Because I had mentioned that the following day was our anniversary, the folks at English Field ­Aviation took pity and procured a loaner GPS for overnight delivery. We were also accommodated at a local hotel. ­Despite the 24-hour delay, my wife accepted the change of plans in stride. We quietly celebrated our continued matrimony at a pleasant downtown Amarillo restaurant.

Beyond the maintenance precautions, I had spent a good amount of time becoming familiar with the operation of the Aspen flight display system by studying the owner’s manual. I also reviewed the GNS 430 manual, refamiliarized myself with the S-Tec autopilot and completed a careful reading of the airplane POH. What could possibly go wrong?

Our ear canals were invaded by an annoying squeal on Tower frequency, reminiscent of a stuck mic. The instructions to contact the departure controller were barely audible.

Having awarded myself a gold star for diligence, I became dismayed shortly after slipping the surly bonds of Earth via our departure from ­Amarillo’s Runway 22. Our ear canals were invaded by an annoying squeal on Tower frequency, reminiscent of a stuck mic. The instructions to contact the departure controller were barely audible. In the midst of the distraction, I hadn’t noticed that the Arrow’s automatic gear extension system was preventing the wheels from retracting because my airspeed acceleration was slowed by the high-elevation takeoff and hot outside temperature.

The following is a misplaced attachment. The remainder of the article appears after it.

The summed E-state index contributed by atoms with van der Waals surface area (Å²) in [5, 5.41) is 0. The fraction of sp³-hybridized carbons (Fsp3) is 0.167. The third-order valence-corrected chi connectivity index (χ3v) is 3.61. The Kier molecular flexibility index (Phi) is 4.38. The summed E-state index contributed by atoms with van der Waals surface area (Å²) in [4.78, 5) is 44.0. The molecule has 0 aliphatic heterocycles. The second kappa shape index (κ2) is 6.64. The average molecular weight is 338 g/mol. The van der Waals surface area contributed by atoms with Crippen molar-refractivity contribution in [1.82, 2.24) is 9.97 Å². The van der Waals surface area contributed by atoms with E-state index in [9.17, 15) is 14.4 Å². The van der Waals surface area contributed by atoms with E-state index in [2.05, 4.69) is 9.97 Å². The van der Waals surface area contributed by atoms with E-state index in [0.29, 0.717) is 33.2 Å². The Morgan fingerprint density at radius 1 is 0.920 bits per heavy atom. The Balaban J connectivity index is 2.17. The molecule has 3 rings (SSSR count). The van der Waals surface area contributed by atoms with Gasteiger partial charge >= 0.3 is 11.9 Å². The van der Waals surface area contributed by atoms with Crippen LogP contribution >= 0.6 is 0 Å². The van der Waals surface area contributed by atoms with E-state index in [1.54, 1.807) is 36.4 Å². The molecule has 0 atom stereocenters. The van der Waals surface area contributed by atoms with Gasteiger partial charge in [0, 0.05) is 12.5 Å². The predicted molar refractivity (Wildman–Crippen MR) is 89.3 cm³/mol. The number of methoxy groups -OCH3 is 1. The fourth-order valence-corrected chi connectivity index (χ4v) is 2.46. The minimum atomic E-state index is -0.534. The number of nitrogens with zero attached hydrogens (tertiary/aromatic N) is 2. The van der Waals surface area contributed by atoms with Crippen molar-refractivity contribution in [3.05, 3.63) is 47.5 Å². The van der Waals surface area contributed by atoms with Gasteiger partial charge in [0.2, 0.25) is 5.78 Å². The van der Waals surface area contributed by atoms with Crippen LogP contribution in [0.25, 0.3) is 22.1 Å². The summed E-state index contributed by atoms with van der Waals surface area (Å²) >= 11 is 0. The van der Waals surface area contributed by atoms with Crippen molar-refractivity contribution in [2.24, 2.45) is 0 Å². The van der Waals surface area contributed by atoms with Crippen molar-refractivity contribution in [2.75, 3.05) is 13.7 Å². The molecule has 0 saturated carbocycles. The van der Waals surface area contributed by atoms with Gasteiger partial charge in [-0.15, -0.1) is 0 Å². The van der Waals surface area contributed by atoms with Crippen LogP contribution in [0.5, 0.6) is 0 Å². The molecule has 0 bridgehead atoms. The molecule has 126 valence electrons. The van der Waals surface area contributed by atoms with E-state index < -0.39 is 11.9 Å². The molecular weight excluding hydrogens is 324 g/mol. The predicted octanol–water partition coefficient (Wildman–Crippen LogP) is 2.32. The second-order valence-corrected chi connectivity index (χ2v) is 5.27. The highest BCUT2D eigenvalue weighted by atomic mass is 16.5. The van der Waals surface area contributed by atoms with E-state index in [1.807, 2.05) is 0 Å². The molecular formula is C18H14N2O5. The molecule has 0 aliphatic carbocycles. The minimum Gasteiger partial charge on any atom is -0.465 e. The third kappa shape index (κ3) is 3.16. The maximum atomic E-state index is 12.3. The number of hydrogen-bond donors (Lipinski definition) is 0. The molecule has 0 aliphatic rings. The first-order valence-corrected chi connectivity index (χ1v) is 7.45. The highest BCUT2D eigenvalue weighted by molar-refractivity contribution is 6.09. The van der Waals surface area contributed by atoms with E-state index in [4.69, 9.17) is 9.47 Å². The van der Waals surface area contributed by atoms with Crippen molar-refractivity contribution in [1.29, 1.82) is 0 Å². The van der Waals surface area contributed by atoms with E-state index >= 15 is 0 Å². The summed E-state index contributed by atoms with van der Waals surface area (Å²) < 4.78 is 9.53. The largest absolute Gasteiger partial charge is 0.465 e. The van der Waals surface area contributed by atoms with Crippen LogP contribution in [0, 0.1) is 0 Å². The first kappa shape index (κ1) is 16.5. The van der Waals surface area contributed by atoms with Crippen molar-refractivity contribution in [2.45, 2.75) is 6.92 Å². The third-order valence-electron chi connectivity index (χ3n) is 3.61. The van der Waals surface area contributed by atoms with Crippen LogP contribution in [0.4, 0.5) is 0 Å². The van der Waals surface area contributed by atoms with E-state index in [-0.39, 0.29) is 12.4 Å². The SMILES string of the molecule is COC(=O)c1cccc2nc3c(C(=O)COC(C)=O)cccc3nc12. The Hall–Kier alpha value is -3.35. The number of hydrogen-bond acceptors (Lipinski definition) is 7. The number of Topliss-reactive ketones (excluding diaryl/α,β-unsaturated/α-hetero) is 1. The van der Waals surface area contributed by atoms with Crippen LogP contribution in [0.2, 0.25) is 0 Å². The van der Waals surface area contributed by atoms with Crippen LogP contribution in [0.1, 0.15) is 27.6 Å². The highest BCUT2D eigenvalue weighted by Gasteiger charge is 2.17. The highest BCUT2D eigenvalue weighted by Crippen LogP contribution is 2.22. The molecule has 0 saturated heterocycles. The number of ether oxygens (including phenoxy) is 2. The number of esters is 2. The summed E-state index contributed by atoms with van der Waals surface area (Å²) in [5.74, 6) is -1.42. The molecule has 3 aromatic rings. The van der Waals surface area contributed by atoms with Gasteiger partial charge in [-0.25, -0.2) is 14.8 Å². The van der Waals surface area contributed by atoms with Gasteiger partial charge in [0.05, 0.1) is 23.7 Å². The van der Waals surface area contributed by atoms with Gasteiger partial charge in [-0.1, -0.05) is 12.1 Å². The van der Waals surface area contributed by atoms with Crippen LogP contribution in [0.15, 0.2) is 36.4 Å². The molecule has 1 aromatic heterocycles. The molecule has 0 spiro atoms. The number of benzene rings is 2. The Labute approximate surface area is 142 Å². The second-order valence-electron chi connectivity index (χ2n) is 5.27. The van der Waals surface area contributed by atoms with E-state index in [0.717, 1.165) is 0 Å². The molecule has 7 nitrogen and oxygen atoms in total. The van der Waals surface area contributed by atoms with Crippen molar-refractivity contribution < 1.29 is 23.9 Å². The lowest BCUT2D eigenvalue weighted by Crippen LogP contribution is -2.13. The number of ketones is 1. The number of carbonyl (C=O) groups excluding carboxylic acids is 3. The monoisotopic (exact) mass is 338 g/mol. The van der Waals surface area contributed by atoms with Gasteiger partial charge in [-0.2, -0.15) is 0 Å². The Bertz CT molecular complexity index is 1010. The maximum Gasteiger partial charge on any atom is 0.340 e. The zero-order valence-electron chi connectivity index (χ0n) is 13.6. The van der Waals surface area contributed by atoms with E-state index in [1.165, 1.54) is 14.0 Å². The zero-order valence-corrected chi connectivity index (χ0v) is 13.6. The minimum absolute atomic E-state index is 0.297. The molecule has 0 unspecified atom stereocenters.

I fumbled with the lever of the emergency gear override system in between the seats and finally got the wheels to retract. After turning to the clearance heading, I changed frequencies. I glanced at the 430 display. Apparently, the loaner had been programmed at the factory for north-up mode — and we were flying south. ­Another distraction.